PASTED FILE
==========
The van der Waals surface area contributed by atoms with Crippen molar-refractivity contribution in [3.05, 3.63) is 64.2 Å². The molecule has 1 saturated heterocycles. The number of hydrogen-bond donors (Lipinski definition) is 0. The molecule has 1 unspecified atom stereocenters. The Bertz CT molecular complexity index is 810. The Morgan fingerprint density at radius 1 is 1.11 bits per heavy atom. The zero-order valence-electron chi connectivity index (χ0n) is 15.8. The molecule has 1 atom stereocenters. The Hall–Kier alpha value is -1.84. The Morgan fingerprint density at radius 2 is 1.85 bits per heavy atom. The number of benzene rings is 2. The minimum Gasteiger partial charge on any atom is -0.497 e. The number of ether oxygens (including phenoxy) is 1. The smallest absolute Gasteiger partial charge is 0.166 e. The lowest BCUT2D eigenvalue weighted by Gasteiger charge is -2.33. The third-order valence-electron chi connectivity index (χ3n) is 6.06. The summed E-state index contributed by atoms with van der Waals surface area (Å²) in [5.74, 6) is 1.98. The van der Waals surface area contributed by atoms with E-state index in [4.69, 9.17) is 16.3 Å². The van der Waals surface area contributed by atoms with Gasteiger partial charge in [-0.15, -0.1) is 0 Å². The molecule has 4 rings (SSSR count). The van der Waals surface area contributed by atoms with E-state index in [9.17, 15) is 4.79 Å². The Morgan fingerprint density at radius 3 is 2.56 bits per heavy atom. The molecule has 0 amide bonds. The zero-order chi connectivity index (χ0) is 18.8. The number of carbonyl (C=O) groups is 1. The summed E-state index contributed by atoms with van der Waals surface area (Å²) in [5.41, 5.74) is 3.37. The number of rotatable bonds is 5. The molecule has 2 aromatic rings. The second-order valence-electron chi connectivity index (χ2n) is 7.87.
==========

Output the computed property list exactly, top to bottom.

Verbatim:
The van der Waals surface area contributed by atoms with Crippen molar-refractivity contribution in [3.05, 3.63) is 64.2 Å². The molecule has 1 saturated heterocycles. The number of hydrogen-bond donors (Lipinski definition) is 0. The molecule has 1 unspecified atom stereocenters. The Bertz CT molecular complexity index is 810. The Morgan fingerprint density at radius 1 is 1.11 bits per heavy atom. The zero-order valence-electron chi connectivity index (χ0n) is 15.8. The molecule has 1 atom stereocenters. The Hall–Kier alpha value is -1.84. The Morgan fingerprint density at radius 2 is 1.85 bits per heavy atom. The number of benzene rings is 2. The minimum Gasteiger partial charge on any atom is -0.497 e. The number of ether oxygens (including phenoxy) is 1. The smallest absolute Gasteiger partial charge is 0.166 e. The lowest BCUT2D eigenvalue weighted by Gasteiger charge is -2.33. The third-order valence-electron chi connectivity index (χ3n) is 6.06. The summed E-state index contributed by atoms with van der Waals surface area (Å²) in [5.74, 6) is 1.98. The van der Waals surface area contributed by atoms with E-state index in [4.69, 9.17) is 16.3 Å². The van der Waals surface area contributed by atoms with Gasteiger partial charge in [-0.15, -0.1) is 0 Å². The molecule has 4 rings (SSSR count). The van der Waals surface area contributed by atoms with E-state index in [9.17, 15) is 4.79 Å². The Morgan fingerprint density at radius 3 is 2.56 bits per heavy atom. The molecule has 0 amide bonds. The zero-order chi connectivity index (χ0) is 18.8. The number of carbonyl (C=O) groups is 1. The summed E-state index contributed by atoms with van der Waals surface area (Å²) in [5.41, 5.74) is 3.37. The number of rotatable bonds is 5. The molecule has 2 aromatic rings. The second-order valence-electron chi connectivity index (χ2n) is 7.87.